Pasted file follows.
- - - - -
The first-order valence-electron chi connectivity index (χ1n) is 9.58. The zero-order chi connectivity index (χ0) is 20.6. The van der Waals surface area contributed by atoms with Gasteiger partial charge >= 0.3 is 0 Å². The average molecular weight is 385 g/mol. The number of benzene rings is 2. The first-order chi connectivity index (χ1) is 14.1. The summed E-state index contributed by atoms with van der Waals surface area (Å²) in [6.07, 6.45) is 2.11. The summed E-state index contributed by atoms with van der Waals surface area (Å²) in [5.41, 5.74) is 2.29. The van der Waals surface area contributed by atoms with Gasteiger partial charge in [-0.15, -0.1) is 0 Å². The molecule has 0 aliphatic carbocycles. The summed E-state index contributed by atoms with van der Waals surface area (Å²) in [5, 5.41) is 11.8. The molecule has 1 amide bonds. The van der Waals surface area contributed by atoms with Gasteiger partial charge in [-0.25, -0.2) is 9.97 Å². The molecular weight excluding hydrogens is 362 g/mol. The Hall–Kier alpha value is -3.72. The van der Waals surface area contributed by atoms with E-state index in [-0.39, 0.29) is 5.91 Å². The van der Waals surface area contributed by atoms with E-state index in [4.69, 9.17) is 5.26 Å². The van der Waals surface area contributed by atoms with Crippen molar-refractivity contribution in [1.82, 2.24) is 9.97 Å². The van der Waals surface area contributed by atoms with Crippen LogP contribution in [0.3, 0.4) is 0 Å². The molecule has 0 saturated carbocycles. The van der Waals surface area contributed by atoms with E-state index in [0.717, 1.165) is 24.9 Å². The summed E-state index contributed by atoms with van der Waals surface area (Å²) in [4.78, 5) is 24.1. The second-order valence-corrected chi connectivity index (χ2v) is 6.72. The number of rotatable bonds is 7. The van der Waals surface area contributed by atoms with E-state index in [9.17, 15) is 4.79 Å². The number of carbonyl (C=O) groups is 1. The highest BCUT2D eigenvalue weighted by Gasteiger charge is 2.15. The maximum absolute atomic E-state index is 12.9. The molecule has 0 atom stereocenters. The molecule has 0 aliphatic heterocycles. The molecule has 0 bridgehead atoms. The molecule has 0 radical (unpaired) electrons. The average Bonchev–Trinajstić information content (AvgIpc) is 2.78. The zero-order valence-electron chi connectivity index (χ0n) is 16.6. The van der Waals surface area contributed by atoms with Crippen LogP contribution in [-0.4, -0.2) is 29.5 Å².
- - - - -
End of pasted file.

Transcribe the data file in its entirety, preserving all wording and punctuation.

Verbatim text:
The first-order valence-electron chi connectivity index (χ1n) is 9.58. The zero-order chi connectivity index (χ0) is 20.6. The van der Waals surface area contributed by atoms with Gasteiger partial charge >= 0.3 is 0 Å². The average molecular weight is 385 g/mol. The number of benzene rings is 2. The first-order chi connectivity index (χ1) is 14.1. The summed E-state index contributed by atoms with van der Waals surface area (Å²) in [6.07, 6.45) is 2.11. The summed E-state index contributed by atoms with van der Waals surface area (Å²) in [5.41, 5.74) is 2.29. The van der Waals surface area contributed by atoms with Gasteiger partial charge in [-0.15, -0.1) is 0 Å². The molecule has 0 aliphatic carbocycles. The summed E-state index contributed by atoms with van der Waals surface area (Å²) in [5, 5.41) is 11.8. The molecule has 1 amide bonds. The van der Waals surface area contributed by atoms with Gasteiger partial charge in [-0.25, -0.2) is 9.97 Å². The molecular weight excluding hydrogens is 362 g/mol. The Hall–Kier alpha value is -3.72. The van der Waals surface area contributed by atoms with E-state index in [-0.39, 0.29) is 5.91 Å². The van der Waals surface area contributed by atoms with E-state index in [4.69, 9.17) is 5.26 Å². The van der Waals surface area contributed by atoms with Crippen molar-refractivity contribution in [1.82, 2.24) is 9.97 Å². The van der Waals surface area contributed by atoms with Crippen LogP contribution in [0.3, 0.4) is 0 Å². The molecule has 0 saturated carbocycles. The van der Waals surface area contributed by atoms with E-state index in [0.717, 1.165) is 24.9 Å². The summed E-state index contributed by atoms with van der Waals surface area (Å²) in [4.78, 5) is 24.1. The second-order valence-corrected chi connectivity index (χ2v) is 6.72. The number of rotatable bonds is 7. The van der Waals surface area contributed by atoms with E-state index in [9.17, 15) is 4.79 Å². The number of carbonyl (C=O) groups is 1. The highest BCUT2D eigenvalue weighted by Gasteiger charge is 2.15. The maximum absolute atomic E-state index is 12.9. The molecule has 0 atom stereocenters. The molecule has 0 aliphatic heterocycles. The molecule has 0 bridgehead atoms. The molecule has 0 radical (unpaired) electrons. The average Bonchev–Trinajstić information content (AvgIpc) is 2.78. The zero-order valence-electron chi connectivity index (χ0n) is 16.6. The van der Waals surface area contributed by atoms with Crippen LogP contribution in [-0.4, -0.2) is 29.5 Å².